Employers must protect individuals identifying as LGBTQ+ from workplace discrimination. Awareness of issues affecting LGBTQ+ individuals is also important, including sensitivity to the needs of transgender individuals who may be transitioning or undergoing sexual reassignment surgery.
Take Complaints Seriously
Create an atmosphere of open communication and trust so that employees can voice their concerns without fear of retaliation.
Firmly commit to taking all complaints based on LGBTQ+ status seriously, and promptly investigate them. Assure employees, managers and supervisors that they will not be retaliated against for bringing a complaint and that the complaint will be kept confidential to the extent possible.
Conduct a thorough investigation by reviewing any evidence and interviewing the complainant, the alleged perpetrator and any potential witnesses. Document the entire investigation process and the steps taken in response to the complaint. Consider implementing interim measures such as separating the complainant from the alleged perpetrator during the course of the investigation. Take remedial and/or disciplinary measures, if warranted. Then follow up with the employee to ensure that no further incidents have occurred.
Provide Reasonable Accommodations
Carefully consider all accommodation requests from LGBTQ+ individuals. Discuss the request with the employee, and provide reasonable accommodations when possible. For example, consider allowing all employees and third parties to use the restroom or locker room that corresponds with their current gender identity and presentation regardless of the individual’s sex at birth. Single-occupant, gender-neutral restrooms provide increased privacy for all individuals. If an employer maintains multi-occupant restrooms with stalls, it may want to consider additional privacy measures such as stall doors and dividers. An employee who is uncomfortable with an LGBTQ+ individual using a particular restroom should be permitted to use another facility.
When it comes to accommodation requests relating to dress codes, allow an individual to dress consistently with their gender identity, as long as the individual looks professional and appropriate for the particular workplace and position. This also applies to policies related to uniforms, grooming, jewelry and makeup.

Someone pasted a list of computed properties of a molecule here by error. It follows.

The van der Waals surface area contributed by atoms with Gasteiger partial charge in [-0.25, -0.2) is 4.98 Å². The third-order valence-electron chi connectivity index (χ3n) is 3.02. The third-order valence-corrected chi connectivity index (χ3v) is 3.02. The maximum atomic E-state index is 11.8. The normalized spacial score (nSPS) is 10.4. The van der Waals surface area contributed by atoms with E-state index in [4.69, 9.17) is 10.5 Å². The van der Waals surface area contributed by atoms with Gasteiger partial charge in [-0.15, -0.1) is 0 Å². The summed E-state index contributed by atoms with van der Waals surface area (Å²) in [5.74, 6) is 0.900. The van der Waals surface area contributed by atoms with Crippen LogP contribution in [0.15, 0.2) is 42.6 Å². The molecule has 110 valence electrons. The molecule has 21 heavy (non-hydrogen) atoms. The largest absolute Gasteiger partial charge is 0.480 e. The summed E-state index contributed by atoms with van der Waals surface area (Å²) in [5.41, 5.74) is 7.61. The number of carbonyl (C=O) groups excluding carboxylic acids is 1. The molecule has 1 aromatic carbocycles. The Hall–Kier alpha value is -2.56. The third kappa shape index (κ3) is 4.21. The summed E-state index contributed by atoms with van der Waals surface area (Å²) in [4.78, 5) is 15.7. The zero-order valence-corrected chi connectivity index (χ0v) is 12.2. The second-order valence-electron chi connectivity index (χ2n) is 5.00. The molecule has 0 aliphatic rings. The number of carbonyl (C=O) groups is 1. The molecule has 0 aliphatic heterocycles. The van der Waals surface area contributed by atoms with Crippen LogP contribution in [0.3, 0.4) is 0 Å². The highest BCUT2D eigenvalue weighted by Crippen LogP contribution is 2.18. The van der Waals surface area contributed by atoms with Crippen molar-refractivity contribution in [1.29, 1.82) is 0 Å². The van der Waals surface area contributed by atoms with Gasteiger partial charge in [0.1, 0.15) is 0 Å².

Handle a transgender employee’s name change using the same policies and procedures for other employee name changes (e.g., after marriage or divorce). Also find out their preferred pronouns and then use them. Make sure all managers, supervisors and colleagues do the same.
Support Transitioning Employees
While the Supreme Court recognized that its decision does not provide employers with guidance on issues surrounding sex-specific changing facilities and restrooms, employers can still strive to be sensitive to transgender employees who are transitioning and/or undergoing gender reassignment surgery.
Processes around how an employee can make a name change, update employee records, resolve conflicts over restroom use, comply with the dress code, or request a change in duties or responsibilities, a potential transfer and other accommodations that an employee may need while they are transitioning should be discussed and handled on a case-by-case basis.
Keep all discussions private and confidential, to the extent possible, but also work through with the employee how and when they want co-workers and third parties to be advised of the change.
Also, be aware of any state or local laws that may impact the employer’s decision. For example, in New York City, employers may not require an individual to use a single-occupancy restroom or other facility. However, employers can accommodate requests to use single-occupancy restrooms and can provide single-occupancy restrooms and private space within multi-user facilities for anyone who has privacy concerns.
Review Recruiting and Hiring Practices
LGBTQ+ individuals should be treated fairly in all aspects of employment including recruiting and hiring.
Recruitment practices should aim to attract applicants from as wide a talent pool as possible. Inclusive recruitment practices include:
- Stating the employer’s adherence to anti-discrimination laws in job postings. An employer could even consider listing the specific grounds on which it will not discriminate;
- Recruiting from broad-reaching sources (e.g., post job ads on general job boards) and targeting under-represented groups (e.g., provide job ads to LGBTQ+ advocacy groups to post on their website); and
- If using an employment agency or external recruiter, clearly explaining the employer’s stance on discrimination.
Hiring decisions should be based on merit, skills and qualifications. Ensure interviewers do not talk about personal matters, especially ones that could lead an applicant to reveal their sexual orientation or gender identity or other protected characteristic (e.g., asking about family status, assuming a male candidate’s spouse is a woman).
Any background checks or reference checks that require applicants to provide a prior name could expose a transgender applicant. Such information should be kept confidential and not shared with the hiring decision-makers.